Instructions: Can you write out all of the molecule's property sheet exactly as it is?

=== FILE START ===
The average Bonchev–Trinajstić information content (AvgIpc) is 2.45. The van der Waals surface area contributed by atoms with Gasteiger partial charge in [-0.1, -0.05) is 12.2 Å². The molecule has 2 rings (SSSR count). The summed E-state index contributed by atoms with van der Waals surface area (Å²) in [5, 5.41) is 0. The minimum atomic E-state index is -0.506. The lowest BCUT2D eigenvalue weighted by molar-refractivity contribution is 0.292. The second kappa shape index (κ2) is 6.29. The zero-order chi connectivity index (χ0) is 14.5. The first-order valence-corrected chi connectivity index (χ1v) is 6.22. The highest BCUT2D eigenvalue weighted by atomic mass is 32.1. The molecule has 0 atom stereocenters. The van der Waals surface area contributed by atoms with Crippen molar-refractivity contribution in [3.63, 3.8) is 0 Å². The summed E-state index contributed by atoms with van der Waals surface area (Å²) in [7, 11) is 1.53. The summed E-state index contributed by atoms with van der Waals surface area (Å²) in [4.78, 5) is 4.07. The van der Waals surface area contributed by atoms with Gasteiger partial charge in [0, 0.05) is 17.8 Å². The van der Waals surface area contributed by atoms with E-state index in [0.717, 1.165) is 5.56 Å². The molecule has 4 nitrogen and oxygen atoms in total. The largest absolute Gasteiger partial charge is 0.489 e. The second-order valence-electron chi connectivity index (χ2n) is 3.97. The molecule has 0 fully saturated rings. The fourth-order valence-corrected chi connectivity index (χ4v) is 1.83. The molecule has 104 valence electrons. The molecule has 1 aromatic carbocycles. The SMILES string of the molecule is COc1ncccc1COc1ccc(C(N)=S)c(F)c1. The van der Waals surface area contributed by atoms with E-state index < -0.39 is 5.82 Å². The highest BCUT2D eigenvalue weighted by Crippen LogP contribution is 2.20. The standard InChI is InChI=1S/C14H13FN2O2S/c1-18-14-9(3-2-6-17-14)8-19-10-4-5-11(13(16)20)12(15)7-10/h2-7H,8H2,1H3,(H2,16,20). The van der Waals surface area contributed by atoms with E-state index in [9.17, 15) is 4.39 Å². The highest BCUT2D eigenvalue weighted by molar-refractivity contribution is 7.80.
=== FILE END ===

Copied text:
The average Bonchev–Trinajstić information content (AvgIpc) is 2.45. The van der Waals surface area contributed by atoms with Gasteiger partial charge in [-0.1, -0.05) is 12.2 Å². The molecule has 2 rings (SSSR count). The summed E-state index contributed by atoms with van der Waals surface area (Å²) in [5, 5.41) is 0. The minimum atomic E-state index is -0.506. The lowest BCUT2D eigenvalue weighted by molar-refractivity contribution is 0.292. The second kappa shape index (κ2) is 6.29. The zero-order chi connectivity index (χ0) is 14.5. The first-order valence-corrected chi connectivity index (χ1v) is 6.22. The highest BCUT2D eigenvalue weighted by atomic mass is 32.1. The molecule has 0 atom stereocenters. The van der Waals surface area contributed by atoms with Crippen molar-refractivity contribution in [3.63, 3.8) is 0 Å². The summed E-state index contributed by atoms with van der Waals surface area (Å²) in [7, 11) is 1.53. The summed E-state index contributed by atoms with van der Waals surface area (Å²) in [4.78, 5) is 4.07. The van der Waals surface area contributed by atoms with Gasteiger partial charge in [0, 0.05) is 17.8 Å². The van der Waals surface area contributed by atoms with E-state index in [0.717, 1.165) is 5.56 Å². The molecule has 4 nitrogen and oxygen atoms in total. The largest absolute Gasteiger partial charge is 0.489 e. The second-order valence-electron chi connectivity index (χ2n) is 3.97. The molecule has 0 fully saturated rings. The fourth-order valence-corrected chi connectivity index (χ4v) is 1.83. The molecule has 104 valence electrons. The molecule has 1 aromatic carbocycles. The SMILES string of the molecule is COc1ncccc1COc1ccc(C(N)=S)c(F)c1. The van der Waals surface area contributed by atoms with E-state index < -0.39 is 5.82 Å². The highest BCUT2D eigenvalue weighted by Crippen LogP contribution is 2.20. The standard InChI is InChI=1S/C14H13FN2O2S/c1-18-14-9(3-2-6-17-14)8-19-10-4-5-11(13(16)20)12(15)7-10/h2-7H,8H2,1H3,(H2,16,20). The van der Waals surface area contributed by atoms with E-state index in [9.17, 15) is 4.39 Å². The highest BCUT2D eigenvalue weighted by molar-refractivity contribution is 7.80.